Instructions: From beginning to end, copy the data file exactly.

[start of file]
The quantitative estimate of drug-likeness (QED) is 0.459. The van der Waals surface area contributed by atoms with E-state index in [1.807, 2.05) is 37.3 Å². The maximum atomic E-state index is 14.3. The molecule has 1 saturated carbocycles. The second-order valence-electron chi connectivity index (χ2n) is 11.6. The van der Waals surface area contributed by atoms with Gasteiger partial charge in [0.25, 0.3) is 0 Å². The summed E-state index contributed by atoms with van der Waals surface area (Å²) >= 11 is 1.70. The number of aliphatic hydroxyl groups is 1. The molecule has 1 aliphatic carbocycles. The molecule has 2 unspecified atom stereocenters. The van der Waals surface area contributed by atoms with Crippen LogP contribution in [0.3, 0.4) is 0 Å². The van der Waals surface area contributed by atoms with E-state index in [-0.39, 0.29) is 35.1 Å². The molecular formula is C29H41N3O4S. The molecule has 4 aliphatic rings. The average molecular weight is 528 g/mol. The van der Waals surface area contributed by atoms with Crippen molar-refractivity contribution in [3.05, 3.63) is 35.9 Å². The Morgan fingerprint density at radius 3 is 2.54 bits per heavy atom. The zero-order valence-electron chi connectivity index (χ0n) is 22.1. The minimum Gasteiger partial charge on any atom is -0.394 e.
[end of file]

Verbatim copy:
The quantitative estimate of drug-likeness (QED) is 0.459. The van der Waals surface area contributed by atoms with E-state index in [1.807, 2.05) is 37.3 Å². The maximum atomic E-state index is 14.3. The molecule has 1 saturated carbocycles. The second-order valence-electron chi connectivity index (χ2n) is 11.6. The van der Waals surface area contributed by atoms with Gasteiger partial charge in [0.25, 0.3) is 0 Å². The summed E-state index contributed by atoms with van der Waals surface area (Å²) >= 11 is 1.70. The number of aliphatic hydroxyl groups is 1. The molecule has 1 aliphatic carbocycles. The molecule has 2 unspecified atom stereocenters. The van der Waals surface area contributed by atoms with Crippen LogP contribution in [0.3, 0.4) is 0 Å². The van der Waals surface area contributed by atoms with E-state index in [-0.39, 0.29) is 35.1 Å². The molecular formula is C29H41N3O4S. The molecule has 4 aliphatic rings. The average molecular weight is 528 g/mol. The van der Waals surface area contributed by atoms with Crippen molar-refractivity contribution in [3.05, 3.63) is 35.9 Å². The Morgan fingerprint density at radius 3 is 2.54 bits per heavy atom. The zero-order valence-electron chi connectivity index (χ0n) is 22.1. The minimum Gasteiger partial charge on any atom is -0.394 e.